Welcome to 2017, where security is more important than ever before when it comes to computer systems and technology platforms. There was a time when a password was enough to protect all your important information. Do you remember the 90’s? How often did you hear: “You can’t get in, you don’t know the password” or “I have my files password protected!”. Those were great days, but they are long gone, and anyone attending information technology school needs to know how to properly protect their information whether they are on the user side or the admin side. Today we’re going to talk a bit about two-factor authentication and how it serves to protect sensitive information in a world where privacy seems to be fleeting.
What is Two-Factor Authentication?
In the previous paragraph, we mentioned that password protection simply isn’t enough anymore, though there are several ways in which information can still be effectively protected. For example, there are those who will make use of key fobs which do make quite the difference, but that doesn’t mean they should always be the go-to. Yes, this is a form of two-factor authentication but it takes it to the extreme and is sometimes pretty inconvenient.
To start, let’s talk about what two-factor authentication is. The idea is that the user enters their password, and the moment they do so, their login will either be processed, or the second form of authentication will be asked for. This will depend heavily upon whether or not the password is being entered at a recognized terminal. If the IP or MAC address is different, for example, the authentication software might need to ask for additional verification that the user is authorized.
This delves into the method by which the authentication is verified, and this usually involves a 4-5 digit code that the user would then enter into a prompt so that they can gain access. This number will most often be sent to the user’s e-mail address, though there may be other ways in which they could receive it – it all depends on the system that is being employed.
Not Always Employed
The best part about two-factor authentication is that it doesn’t always need to be employed unless you are a bit overzealous on the topic of security. Here’s the thing: if the terminal the user is sitting at is recognized, it is unnecessary for them to go through the inconvenience of entering the code again unless, of course, they have opted for such. We’re going to go ahead and use a real-world example for this one: World of Warcraft. Technically the example that we’re about to use could apply to any of the games in Blizzard’s catalog, but we’re going to focus on the most popular one here, for the moment. With World of Warcraft, the login can be protected with an authenticator provided by Blizzard, but built by a third-party security company.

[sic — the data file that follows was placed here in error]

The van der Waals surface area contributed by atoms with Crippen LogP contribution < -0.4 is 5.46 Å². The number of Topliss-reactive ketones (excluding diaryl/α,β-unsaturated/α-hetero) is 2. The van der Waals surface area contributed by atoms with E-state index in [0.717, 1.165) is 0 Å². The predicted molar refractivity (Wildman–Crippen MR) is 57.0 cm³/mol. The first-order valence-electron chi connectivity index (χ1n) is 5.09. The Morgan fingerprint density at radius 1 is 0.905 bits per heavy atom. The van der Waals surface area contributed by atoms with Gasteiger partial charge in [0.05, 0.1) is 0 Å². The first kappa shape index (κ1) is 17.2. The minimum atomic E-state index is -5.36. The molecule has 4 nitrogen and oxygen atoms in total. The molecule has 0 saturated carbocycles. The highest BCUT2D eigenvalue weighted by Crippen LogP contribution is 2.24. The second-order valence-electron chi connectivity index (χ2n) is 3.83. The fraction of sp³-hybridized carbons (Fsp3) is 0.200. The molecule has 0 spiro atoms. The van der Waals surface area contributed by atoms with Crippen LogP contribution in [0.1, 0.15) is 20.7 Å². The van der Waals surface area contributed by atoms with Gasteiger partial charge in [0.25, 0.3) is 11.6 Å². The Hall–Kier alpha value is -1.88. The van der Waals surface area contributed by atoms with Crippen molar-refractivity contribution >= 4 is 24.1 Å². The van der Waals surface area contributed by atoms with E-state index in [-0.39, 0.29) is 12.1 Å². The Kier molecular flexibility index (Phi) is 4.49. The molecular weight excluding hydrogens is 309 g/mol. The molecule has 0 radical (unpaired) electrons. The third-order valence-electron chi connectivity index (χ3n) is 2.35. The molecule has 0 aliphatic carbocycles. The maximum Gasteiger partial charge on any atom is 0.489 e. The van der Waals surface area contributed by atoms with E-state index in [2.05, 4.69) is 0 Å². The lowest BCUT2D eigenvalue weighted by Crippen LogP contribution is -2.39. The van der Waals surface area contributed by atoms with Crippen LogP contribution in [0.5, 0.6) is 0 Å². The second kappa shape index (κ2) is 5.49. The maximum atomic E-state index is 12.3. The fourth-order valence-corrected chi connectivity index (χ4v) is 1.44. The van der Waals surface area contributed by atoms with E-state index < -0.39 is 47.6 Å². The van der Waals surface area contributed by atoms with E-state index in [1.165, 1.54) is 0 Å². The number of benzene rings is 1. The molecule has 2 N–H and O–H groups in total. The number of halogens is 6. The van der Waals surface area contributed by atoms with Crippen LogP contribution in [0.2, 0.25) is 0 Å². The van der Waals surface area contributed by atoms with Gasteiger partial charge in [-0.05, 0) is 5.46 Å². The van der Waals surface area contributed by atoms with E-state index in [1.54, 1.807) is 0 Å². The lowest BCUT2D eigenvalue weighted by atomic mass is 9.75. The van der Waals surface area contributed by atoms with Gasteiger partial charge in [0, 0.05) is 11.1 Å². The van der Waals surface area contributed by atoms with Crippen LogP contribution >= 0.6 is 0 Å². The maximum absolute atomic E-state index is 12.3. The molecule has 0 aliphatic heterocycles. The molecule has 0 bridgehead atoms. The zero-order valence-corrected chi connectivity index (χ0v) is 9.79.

This authenticator can come in one of two different forms, the first, and probably most popular being a key fob that generates a random number that must be entered at the login prompt before the user will be granted access to their account. The second form is a mobile version that can be installed on a smartphone, with either one getting similar results. This is, however, just one good example of two-factor authentication, and you can rest assured that there is much more to think about employing.
There are many different things to learn at information security school, especially in 2017 when things are considerably different. Passwords are no longer enough; today’s IT professionals need to be at the forefront of innovation if they are really going to make a difference and really keep their systems secure. What will you learn and how will you employ it? There is only one way to find out.
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